Fed. R. Civ. P. 55(b)(2) authorizes the entry of a default judgment against a party that has defaulted. However, default judgment is not a right. The decision about whether default judgment is proper is primarily within the discretion of the district court. Hritz v. Woma Corp., 732 F.2d 1178, 1180 (3d Cir. 1984).
Once a party has defaulted, the consequence is that "the factual allegations of the complaint, except those relating to the amount of damages, will be taken as true." DIRECTV, Inc. v. Pepe, 431 F.3d 162, 165 n.6 (3d Cir. 2005) (quoting Comdyne I, Inc. v. Corbin, 908 F.2d 1142, 1149 (3d Cir. 1990)). Entry of default judgment where damages are not a sum certain requires an application to the Court to prove, inter alia, damages. Fed. R. Civ. P. 55(b)(2); Comdyne, 908 F.2d at 1149. In addition, liability is not established by default alone. D.B. v. Bloom, 896 F. Supp. 166, 170 n.2 (D.N.J. 1995) (citing 10 C. Wright, A. Miller & M. Kane, Federal Practice and Procedure, § 2681 (2d ed. 1983)). The Court must determine whether a sufficient cause of action was stated, Chanel, Inc. v. Gordashevsky, 558 F. Supp. 2d 532, 535 (D.N.J. 2008), and whether default judgment is proper. Chamberlain v. Giampapa, 210 F.3d 154, 164 (3d Cir. 2000).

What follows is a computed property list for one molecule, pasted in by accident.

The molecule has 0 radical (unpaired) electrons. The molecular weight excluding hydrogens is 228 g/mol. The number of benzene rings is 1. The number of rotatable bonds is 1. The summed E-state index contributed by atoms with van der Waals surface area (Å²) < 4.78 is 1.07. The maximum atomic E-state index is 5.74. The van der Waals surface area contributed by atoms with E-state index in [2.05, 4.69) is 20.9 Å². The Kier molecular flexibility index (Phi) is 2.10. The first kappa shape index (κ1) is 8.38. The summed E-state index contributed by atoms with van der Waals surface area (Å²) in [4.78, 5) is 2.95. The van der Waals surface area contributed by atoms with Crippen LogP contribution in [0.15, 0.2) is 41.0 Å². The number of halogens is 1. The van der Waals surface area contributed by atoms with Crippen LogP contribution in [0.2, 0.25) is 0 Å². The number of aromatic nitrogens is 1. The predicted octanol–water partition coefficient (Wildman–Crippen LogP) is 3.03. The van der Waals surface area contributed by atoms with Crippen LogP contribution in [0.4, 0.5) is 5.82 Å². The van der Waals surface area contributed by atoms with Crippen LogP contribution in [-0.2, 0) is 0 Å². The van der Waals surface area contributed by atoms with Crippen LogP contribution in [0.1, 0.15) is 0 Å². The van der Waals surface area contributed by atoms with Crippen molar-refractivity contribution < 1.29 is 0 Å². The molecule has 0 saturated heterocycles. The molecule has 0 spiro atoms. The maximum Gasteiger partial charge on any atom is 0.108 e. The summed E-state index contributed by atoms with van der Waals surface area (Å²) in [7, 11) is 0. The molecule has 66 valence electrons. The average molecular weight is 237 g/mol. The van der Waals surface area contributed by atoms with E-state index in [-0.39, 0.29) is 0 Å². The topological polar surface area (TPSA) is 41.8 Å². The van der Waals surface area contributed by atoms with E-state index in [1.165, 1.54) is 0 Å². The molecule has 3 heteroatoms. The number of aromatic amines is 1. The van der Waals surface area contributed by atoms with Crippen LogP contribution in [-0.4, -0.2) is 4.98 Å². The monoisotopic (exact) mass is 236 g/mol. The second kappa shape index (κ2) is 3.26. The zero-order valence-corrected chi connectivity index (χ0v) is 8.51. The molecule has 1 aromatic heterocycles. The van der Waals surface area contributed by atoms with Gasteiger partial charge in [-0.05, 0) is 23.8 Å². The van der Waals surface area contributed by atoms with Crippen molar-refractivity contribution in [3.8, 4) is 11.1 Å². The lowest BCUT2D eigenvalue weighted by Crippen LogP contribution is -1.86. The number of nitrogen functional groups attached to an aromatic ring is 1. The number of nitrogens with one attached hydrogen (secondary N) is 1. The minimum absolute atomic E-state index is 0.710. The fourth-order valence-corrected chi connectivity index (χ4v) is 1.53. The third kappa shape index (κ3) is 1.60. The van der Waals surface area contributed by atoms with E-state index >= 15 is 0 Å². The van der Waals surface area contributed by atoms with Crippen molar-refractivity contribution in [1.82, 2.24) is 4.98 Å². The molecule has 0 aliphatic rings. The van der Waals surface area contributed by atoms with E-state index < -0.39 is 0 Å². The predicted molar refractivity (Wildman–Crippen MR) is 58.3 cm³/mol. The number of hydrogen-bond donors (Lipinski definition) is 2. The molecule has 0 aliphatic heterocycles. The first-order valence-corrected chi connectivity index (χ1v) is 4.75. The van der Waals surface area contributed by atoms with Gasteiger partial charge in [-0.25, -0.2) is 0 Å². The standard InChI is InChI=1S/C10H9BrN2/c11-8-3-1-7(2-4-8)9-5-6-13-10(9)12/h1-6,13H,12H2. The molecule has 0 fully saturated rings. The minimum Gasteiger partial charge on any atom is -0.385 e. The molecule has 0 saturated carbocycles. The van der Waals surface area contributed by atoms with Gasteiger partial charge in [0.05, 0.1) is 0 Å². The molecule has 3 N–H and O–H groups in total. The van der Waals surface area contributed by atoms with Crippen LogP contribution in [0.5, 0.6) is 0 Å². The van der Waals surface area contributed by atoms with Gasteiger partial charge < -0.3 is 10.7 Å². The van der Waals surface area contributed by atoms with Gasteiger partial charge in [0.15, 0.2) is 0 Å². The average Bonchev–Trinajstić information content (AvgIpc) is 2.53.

B. Sufficiency of Causes of Action
In the present case, after being properly served on November 24, 2010, the Defendants failed to appear or otherwise defend, and the Clerk of the Court entered a default. Therefore, the first issue is whether the Plaintiffs have stated a sufficient cause of action. As will be explained below, the Court determines that Coach has established Defendants' liability for the purposes of this default judgment motion.
In their Amended Complaint, Plaintiffs have asserted six federal claims against the Defendants: trademark counterfeiting (15 U.S.C. § 1114(1)(a)); trademark infringement (15 U.S.C. § 1114(1)(a)); trade dress infringement (15 U.S.C. § 1125(a)); false designation of origin and false advertising (15 U.S.C. § 1125(a)(1)(A)); trademark dilution (15 U.S.C. § 1125(c)); and copyright infringement (17 U.S.C. §§ 501 et seq.). As discussed below, each was stated sufficiently to establish liability based on federal law.
a. Trademark Infringement (15 U.S.C. § 1114(1)(a)) and False Designation (15 U.S.C. § 1125(a)(1)(A))
Trademark infringement (Count II) and false designation (Count IV) are measured by identical standards. A & H Swimwear, Inc. v. Victoria's Secret Stores, Inc., 237 F.3d 198, 210 (3d Cir. 2000). The record must show: (1) the plaintiff has a valid and legally protectable mark, (2) the plaintiff owns the mark, and (3) the defendant's use of the mark causes a likelihood of confusion. Id.